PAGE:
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Monday, April 01, 2013

Farewell to My New Farmer Friends, For Now

As I report in the April 1 update on my story of a boy needing help with surgery on my blog at JeffLindsay.com, my new friends from Jiangxi Province in China have left the hospital and gone home. The surgery that was provided to the surprise of the family and me, possibly an unnecessary surgery, requires the boy to remain lying down for the next 3 months, according to the surgeon. But to get home, he would need to be moved in and out of taxis, through a train station, and onto a train, where the best the family could find was a "hard sleeper" seat where the boy can lie down, but it's an elevated seat about 5 feet above the ground that people normally climb into. The parents were were hoping to lift up and place him there. He is home now, and from the father's text message appears to be OK, but I'm sure there were some ugly jolts and terrible pain along the way. I hope nothing was damaged.

I saw the family last on Saturday, the day before they took the long train (11 hours) back to their town in Jiangxi Province. Kendra, my wife, saw them the next day when I had to be in Hangzhou, and brought them some pillows, another blanket, and some food that I purchased Saturday evening for them for the long journey home. It was be a painful ride, I’m afraid, for our little young man, Zhiwei, whose upper thigh bone was cut and bolted together in a surgery that may not have been necessary and may only delay the work needed on the knee. But perhaps it’s just what he needed most, I can only hope. There is a chance that the decision to operate that way was actually brilliant and perfect for him. Well, I’m hoping for a miracle. But I’m pretty sure he’s going to need to get that knee rebuilt. And that’s why I’m working to raise more money to be able to bring them back here and get things done right, if possible.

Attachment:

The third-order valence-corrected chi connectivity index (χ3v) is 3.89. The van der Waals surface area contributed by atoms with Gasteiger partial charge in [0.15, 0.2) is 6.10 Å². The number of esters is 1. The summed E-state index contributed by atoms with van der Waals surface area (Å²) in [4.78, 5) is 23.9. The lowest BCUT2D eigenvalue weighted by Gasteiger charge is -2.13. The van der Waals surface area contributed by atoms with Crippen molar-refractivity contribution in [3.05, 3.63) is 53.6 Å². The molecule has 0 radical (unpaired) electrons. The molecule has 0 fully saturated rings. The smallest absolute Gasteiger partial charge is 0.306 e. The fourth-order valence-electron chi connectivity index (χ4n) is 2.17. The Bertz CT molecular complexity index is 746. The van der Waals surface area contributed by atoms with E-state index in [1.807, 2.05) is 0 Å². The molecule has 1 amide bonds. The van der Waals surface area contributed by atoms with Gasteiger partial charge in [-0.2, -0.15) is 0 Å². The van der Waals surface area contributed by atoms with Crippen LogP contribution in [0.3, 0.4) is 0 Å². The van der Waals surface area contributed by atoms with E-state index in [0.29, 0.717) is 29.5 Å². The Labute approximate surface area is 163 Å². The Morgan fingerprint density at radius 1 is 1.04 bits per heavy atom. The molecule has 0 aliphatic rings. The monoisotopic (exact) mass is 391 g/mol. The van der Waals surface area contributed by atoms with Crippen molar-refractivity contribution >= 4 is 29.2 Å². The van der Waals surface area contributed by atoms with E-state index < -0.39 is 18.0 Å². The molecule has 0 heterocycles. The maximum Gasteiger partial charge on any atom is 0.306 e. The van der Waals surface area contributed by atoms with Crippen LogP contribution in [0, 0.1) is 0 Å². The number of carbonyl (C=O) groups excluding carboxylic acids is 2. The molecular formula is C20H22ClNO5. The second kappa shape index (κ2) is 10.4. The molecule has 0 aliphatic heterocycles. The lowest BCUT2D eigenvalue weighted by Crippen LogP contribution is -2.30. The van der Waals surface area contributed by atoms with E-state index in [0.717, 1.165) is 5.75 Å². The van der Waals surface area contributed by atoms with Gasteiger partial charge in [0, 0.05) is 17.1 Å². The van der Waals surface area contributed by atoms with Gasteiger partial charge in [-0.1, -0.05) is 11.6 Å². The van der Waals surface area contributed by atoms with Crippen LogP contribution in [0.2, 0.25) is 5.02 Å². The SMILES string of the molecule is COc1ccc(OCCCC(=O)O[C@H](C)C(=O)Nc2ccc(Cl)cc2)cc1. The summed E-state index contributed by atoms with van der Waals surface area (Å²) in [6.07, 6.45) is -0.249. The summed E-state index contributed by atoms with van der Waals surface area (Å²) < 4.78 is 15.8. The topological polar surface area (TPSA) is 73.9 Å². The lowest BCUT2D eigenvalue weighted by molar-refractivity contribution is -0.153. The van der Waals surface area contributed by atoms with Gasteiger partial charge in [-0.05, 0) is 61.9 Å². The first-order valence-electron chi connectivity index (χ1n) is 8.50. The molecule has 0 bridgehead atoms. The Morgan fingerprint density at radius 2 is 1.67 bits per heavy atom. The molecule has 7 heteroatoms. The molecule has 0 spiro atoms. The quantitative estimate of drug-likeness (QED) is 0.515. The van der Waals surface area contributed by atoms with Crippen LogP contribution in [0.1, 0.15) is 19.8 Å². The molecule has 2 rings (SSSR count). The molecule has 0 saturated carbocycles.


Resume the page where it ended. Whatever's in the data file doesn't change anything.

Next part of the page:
Below are some photos of our visit on Saturday, March 30. They have invited us to come visit them soon in Jiangxi, and we intend to do it. I think we’ll fly into Nanchang and then take a train or taxi from there.

So strange, this chance encounter on the streets of Shanghai, and how it has changed me. It’s been quite an experience, this escalating drama and the process of learning to know, love, and mourn with a poor family family whose parents have a total of 3 years of education between them. Day after day, visiting, talking, experiencing the various cycles of relief and outrage, happiness and anger, resignation and resolve, well, I can feel that it’s changing me a little, changing the way I look at people, money, and society. Somehow, this random encounter has mattered deeply to me. It’s the Chinese concept of yuanfen, a touch of destiny, I think. But perhaps much that actually is chance offers the opportunity to grow and learn and love in ways that will seem like destiny as our efforts help to grow and cultivate crystals of meaning around seeds of chance. Random or not, destiny or not, I feel my life is linked to some distant souls now that are part of who I am, and I must return and maintain this friendship and this responsibility. They are somehow like family how.





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